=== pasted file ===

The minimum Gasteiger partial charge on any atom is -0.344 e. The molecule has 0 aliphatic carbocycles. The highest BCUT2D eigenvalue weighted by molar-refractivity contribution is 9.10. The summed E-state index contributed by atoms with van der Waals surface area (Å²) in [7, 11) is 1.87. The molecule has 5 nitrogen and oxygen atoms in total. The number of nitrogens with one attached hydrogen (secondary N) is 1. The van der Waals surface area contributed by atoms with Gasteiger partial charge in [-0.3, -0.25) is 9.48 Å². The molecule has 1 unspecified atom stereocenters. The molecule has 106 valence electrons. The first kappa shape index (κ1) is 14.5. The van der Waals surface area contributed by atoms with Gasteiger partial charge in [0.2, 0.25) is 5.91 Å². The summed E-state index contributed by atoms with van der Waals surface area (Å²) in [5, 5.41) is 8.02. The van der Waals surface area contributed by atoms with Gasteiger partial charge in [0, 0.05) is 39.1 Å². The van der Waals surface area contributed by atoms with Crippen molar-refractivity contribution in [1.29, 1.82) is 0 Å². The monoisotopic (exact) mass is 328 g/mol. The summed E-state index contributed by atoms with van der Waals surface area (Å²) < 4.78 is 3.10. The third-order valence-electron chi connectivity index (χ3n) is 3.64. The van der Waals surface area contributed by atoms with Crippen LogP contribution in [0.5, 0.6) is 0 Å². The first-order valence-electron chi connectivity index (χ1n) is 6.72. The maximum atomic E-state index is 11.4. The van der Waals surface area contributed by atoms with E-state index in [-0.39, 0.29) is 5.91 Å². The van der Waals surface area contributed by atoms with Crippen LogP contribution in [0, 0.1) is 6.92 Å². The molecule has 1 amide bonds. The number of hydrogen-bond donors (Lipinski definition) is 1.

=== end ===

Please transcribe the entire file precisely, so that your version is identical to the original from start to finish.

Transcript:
The minimum Gasteiger partial charge on any atom is -0.344 e. The molecule has 0 aliphatic carbocycles. The highest BCUT2D eigenvalue weighted by molar-refractivity contribution is 9.10. The summed E-state index contributed by atoms with van der Waals surface area (Å²) in [7, 11) is 1.87. The molecule has 5 nitrogen and oxygen atoms in total. The number of nitrogens with one attached hydrogen (secondary N) is 1. The van der Waals surface area contributed by atoms with Gasteiger partial charge in [-0.3, -0.25) is 9.48 Å². The molecule has 1 unspecified atom stereocenters. The molecule has 106 valence electrons. The first kappa shape index (κ1) is 14.5. The van der Waals surface area contributed by atoms with Gasteiger partial charge in [0.2, 0.25) is 5.91 Å². The summed E-state index contributed by atoms with van der Waals surface area (Å²) in [5, 5.41) is 8.02. The van der Waals surface area contributed by atoms with Gasteiger partial charge in [0, 0.05) is 39.1 Å². The van der Waals surface area contributed by atoms with Crippen molar-refractivity contribution in [1.29, 1.82) is 0 Å². The monoisotopic (exact) mass is 328 g/mol. The summed E-state index contributed by atoms with van der Waals surface area (Å²) < 4.78 is 3.10. The third-order valence-electron chi connectivity index (χ3n) is 3.64. The van der Waals surface area contributed by atoms with Crippen LogP contribution in [0.5, 0.6) is 0 Å². The first-order valence-electron chi connectivity index (χ1n) is 6.72. The maximum atomic E-state index is 11.4. The van der Waals surface area contributed by atoms with E-state index in [-0.39, 0.29) is 5.91 Å². The van der Waals surface area contributed by atoms with Crippen LogP contribution in [0, 0.1) is 6.92 Å². The molecule has 1 amide bonds. The number of hydrogen-bond donors (Lipinski definition) is 1.